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Discussion in 'Free-For-All Archives' started by Jude, May 28, 2002.
to see which Christian personage is the most admired...
Better than an hour, we'll have eternity with them.
On the list, I chose St. Augustine.
I'd also like to join C.S. Lewis and G.K. Chesterton for their afternoon pint at the pub where they were known to meet with friends to discuss the events of the day.
Most of all, though I can't wait to meet Charles Spurgeon and D.L. Moody.
I like the point that Smoke_Eater made... we'll have eternity with them... to get to know them and to fellowship with them.
From the names given in the poll, I think I'd most like to spend an hour with Paul... that would be great!!!
[ May 28, 2002, 10:17 PM: Message edited by: dp ]
I choose Paul, think of what we could learn. And to hesar his stories of serving God.
Isn't it cool, we're going to spend eternity with them, we'll hear those stories. These are not just people of another time( or just unreachable no matter what time they live/lived), but people we're going to meet.
I would choose Jonah. And my second hour would be John the Baptist. But Jonah fascinates me. I wish I could talk with him now.
Also, I would ask Elvis Presly how he felt about his life on earth, if it could have been better spent.
I chose Mary,the Mother of Jesus, just because she and I are both women and mothers, and I think we could really connect! But of course I'd like to talk with Peter and Paul as well...they are giants. But as Smoke-Eater said, we WILL have eternity with them.
I would like to meet CHARLES Wesley. He wrote the words to my favorite hymn, "And Can it Be?", and my favorite Christmas song,"Hark the Herald Angels Sing." I know he must have been a creative,comtemplative and fascinating soul to pen such lyrics.
I can imagine having dinner with Mr. and Mrs. Spurgeon, too. I think they would be gracious and charming. Also, like Smoke-Eater, I would love to spend some time with C.S. Lewis. He possessed two of my favorite combinations in a person: brilliant and humorous.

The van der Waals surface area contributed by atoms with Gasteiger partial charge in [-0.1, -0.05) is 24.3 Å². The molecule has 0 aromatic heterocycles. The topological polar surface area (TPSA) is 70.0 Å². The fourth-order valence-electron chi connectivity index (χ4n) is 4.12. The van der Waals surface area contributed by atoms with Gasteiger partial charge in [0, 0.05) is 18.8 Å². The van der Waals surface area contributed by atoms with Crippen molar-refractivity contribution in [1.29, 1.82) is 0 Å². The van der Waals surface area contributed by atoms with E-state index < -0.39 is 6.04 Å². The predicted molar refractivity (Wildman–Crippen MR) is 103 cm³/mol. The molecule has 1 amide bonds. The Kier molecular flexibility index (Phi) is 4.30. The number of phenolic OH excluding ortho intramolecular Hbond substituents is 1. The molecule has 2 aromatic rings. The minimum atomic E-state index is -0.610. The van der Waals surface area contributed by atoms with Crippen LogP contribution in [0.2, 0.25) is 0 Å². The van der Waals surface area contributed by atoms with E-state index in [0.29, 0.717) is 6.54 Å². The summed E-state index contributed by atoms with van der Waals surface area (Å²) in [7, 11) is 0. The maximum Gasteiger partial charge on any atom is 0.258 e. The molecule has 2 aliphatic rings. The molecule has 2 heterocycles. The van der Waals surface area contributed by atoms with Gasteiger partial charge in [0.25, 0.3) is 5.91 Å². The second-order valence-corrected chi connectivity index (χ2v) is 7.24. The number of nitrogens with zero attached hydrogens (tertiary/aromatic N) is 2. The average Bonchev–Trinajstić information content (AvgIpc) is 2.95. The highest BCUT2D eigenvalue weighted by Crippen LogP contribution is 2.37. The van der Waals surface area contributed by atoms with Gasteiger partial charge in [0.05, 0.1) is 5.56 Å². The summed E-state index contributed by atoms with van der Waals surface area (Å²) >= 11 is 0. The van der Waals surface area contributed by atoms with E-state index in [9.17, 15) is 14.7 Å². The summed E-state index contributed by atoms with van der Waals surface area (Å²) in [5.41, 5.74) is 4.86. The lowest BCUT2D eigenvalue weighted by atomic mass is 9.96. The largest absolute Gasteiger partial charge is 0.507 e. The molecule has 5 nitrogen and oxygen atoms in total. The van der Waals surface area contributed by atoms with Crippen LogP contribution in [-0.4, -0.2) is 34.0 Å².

I listed Peter, but it's really a tie between him and Martin Luther.
Let me cast a vote for the outstanding puritan Robert Murray McCheyne. Burned himself out for God by the age of 29. Used mightily of God. Influenced the ministries of countless giants in the faith.
it was a hard pick between Rich Mullins and Mother Teresa. They both both outstanding human beings with quite intellectual minds.
I wuld love to spend time with Bill and Gloria Gaither, or even Mark Lowry himself. The thoughts that must be going on through that mind.
In Christ's gracious love,
I fell off my chair re your last choice, Mr. Curtis, sir.
Do you mean you think Elvis is one of God's saints ? Wow, that'll be neat. My wife is a big Elvis fan (strictly gospel songs and slow songs only, though).
I chose Paul because you didn't have John The Revelator... Since my favorite book of the Bible is Revelation what choice is there!... To see and understand the prophecies John saw! As I listen to John and stand in awesome wonder of the message, he will constantly be telling me to close my mouth... Brother Glen
[ May 29, 2002, 06:06 PM: Message edited by: tyndale1946 ]
I chose Mary the Mother of Jesus also. I don't really want to ask questions. I just want to be in her presence to feel a bit of the peace that she must have felt knowing that through her son, death had been conqured. Through her son, salvation was available to the whole world. Because of her son angels spoke to her and reassured her. She bore the suffering of watching her first born die on the cross, but she must have felt great joy as he was risin and fulfilled the scripture.
I guess I missed where it could only be saints...
I definately believe Elvis was saved. Backslidden, but saved. I really would like to hear his reflections on how he spent his time down here.